The monks stated that many stone benches and greenery in the area were vandalized and that the grounds of the shrine were sullied with dirt. The abbey has reported the incident to the authorities, but the area around the shrine continues to be vandalized. 

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Pictures of the vandalized shrine were taken by Thien An Abbey.

For more than 20 years, Thien An Abbey has been in limbo due to a land dispute between the abbey and local residents and Thua Thien – Hue provincial authorities.

Events indicate that the authorities and local households have teamed up in their land disputes with the abbey.


Government prevents the Unified Buddhist Sangha from distributing free aid

According to the Unified Buddhist Sangha, Huong Tra commune authorities in Thua Thien – Hue Province prevented the church from distributing free aid to flood victims at the end of December 2020.

Afterwards, authorities confiscated all gift vouchers and prevented residents from coming to Long Quang Monastery to receive free aid. 

The reason authorities gave for the obstruction was that as the Unified Buddhist Sangha was not recognized by the state, and therefore distributing free aid was illegal.


[On This Day]

Letter from the House of Representatives on freedom of religion in Vietnam

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Chair of the House Committee on Foreign Relations, Edward R. Royce, and U.S. Ambassador to Vietnam, Daniel J. Kritenbrink. Photo: CFUS News (left), AFP (right).

In December 2017, Mr. Edward R. Royce, chair of the House Committee on Foreign Relations, sent a letter to Mr.  Daniel J. Kritenbrink, US ambassador to Vietnam, to express his concerns about freedom of religion in the country.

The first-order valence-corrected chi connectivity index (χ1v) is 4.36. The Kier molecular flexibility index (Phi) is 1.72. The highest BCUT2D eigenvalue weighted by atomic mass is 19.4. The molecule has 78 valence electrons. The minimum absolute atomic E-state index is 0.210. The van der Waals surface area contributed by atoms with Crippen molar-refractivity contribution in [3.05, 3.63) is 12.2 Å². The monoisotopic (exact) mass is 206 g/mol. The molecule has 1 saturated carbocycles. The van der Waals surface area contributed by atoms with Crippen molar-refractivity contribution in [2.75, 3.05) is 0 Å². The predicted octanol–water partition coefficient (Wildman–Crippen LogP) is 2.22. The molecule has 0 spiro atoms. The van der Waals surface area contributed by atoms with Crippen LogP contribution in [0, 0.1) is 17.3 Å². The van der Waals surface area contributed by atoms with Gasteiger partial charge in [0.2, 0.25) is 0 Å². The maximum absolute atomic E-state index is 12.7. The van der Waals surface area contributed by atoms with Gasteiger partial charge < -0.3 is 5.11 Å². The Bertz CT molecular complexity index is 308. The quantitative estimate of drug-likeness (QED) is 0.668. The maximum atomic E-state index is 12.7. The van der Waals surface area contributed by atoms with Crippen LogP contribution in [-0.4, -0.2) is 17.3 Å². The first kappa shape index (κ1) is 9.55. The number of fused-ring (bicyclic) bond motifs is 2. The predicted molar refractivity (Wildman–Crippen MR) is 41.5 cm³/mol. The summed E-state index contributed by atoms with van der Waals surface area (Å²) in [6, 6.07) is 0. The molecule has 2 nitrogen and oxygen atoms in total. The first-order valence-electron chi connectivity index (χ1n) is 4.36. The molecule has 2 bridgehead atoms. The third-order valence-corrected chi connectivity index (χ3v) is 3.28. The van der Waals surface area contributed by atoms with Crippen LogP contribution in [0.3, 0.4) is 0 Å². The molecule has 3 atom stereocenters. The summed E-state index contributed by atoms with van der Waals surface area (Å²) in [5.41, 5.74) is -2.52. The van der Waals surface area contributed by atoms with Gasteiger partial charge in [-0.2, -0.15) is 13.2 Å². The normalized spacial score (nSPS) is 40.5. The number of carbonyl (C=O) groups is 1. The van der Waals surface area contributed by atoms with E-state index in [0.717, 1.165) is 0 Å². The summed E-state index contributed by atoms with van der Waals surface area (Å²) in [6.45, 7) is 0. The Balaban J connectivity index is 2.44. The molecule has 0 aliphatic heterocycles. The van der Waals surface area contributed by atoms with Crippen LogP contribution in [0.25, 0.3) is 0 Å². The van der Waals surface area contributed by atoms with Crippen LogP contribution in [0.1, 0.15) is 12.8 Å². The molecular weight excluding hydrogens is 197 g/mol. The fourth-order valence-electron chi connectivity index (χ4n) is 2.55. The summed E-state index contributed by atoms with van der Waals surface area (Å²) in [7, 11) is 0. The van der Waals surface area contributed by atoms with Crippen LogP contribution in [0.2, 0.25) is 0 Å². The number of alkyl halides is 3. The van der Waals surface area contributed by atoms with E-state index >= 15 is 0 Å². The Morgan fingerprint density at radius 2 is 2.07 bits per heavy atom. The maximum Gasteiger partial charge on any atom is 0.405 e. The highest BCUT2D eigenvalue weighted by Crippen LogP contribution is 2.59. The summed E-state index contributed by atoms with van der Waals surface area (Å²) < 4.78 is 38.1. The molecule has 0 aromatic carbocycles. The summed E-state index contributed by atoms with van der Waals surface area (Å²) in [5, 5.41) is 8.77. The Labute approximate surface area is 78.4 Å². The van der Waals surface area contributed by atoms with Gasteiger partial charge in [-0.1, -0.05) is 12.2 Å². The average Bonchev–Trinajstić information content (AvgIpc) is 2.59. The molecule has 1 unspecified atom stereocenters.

In the letter, Royce expressed his concerns about the new Law on Faith and Religion, which was set to go into effect on January 1, 2018.

“I fear that this new law will form the basis for continued mistreatment of those who seek to practice their faith in Vietnam,” he wrote.

Royce’s fears have become a reality. 

In the past three years, state organizations have taken advantage of the law’s nebulous regulations to control religious activities.

Most recently, the Vietnamese Protestant Church (Southern branch) had to postpone its clerical congress for not sufficiently meeting the requirements of the Law on Faith and Religion. Specifically, they had not sent the roster of candidates to the Government Committee for Religious Affairs prior to the congress.

Royce’s fears about the Vietnamese government using ambiguous national security concerns as pretext to suppress religious activities also proved to be true. 

In a number of areas in the northwest, authorities have tightly controlled religious activities. The Protestant Church of Christ in the Central Highlands is even seen as a threat to national security. 


If you have any suggestions or would like to join us in writing reports, please email us at: tongiao@luatkhoa.org or editor@thevietnamese.org

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Religion

Religion Bulletin, November 2020: The Saigon Archdiocese Sues The Ho Chi Minh City Authorities

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The municipal government is being sued for borrowing a church’s school and not returning it, along with other news.

You’re reading the November 2020 Religion Bulletin.

Religion 360* includes noteworthy stories such as: the Ho Chi Minh City People’s Committee recently being sued by the Saigon Archdiocese, the Vietnamese Protestant Church (Southern region) being unable to hold its congress due to the Government Committee for Religious Affairs’ desire to check the church’s roster of candidates, and state media implicitly confirming that the committee limits proselytizing activities in areas of Dien Bien Province.

On This Day highlights the story of Hoang Duc Oanh, the bishop of Kon Tum Diocese, who was repeatedly prevented from holding mass at parishioners’ residences. Did You Know introduces  the case of the “Barnyard” Protestant Church. 

[Religion 360*]

More than 40 years after Thi Nghe Parish lent the school to the state, usage rights of the Phuoc An – Thi Nghe Private School today belong to Phu Dong Elementary School. Photo: Ho Chi Minh City Office of Education – Training.

The Saigon Archdiocese sues the Ho Chi Minh City People’s Committee, demands the return of the Phuoc An – Thi Nghe School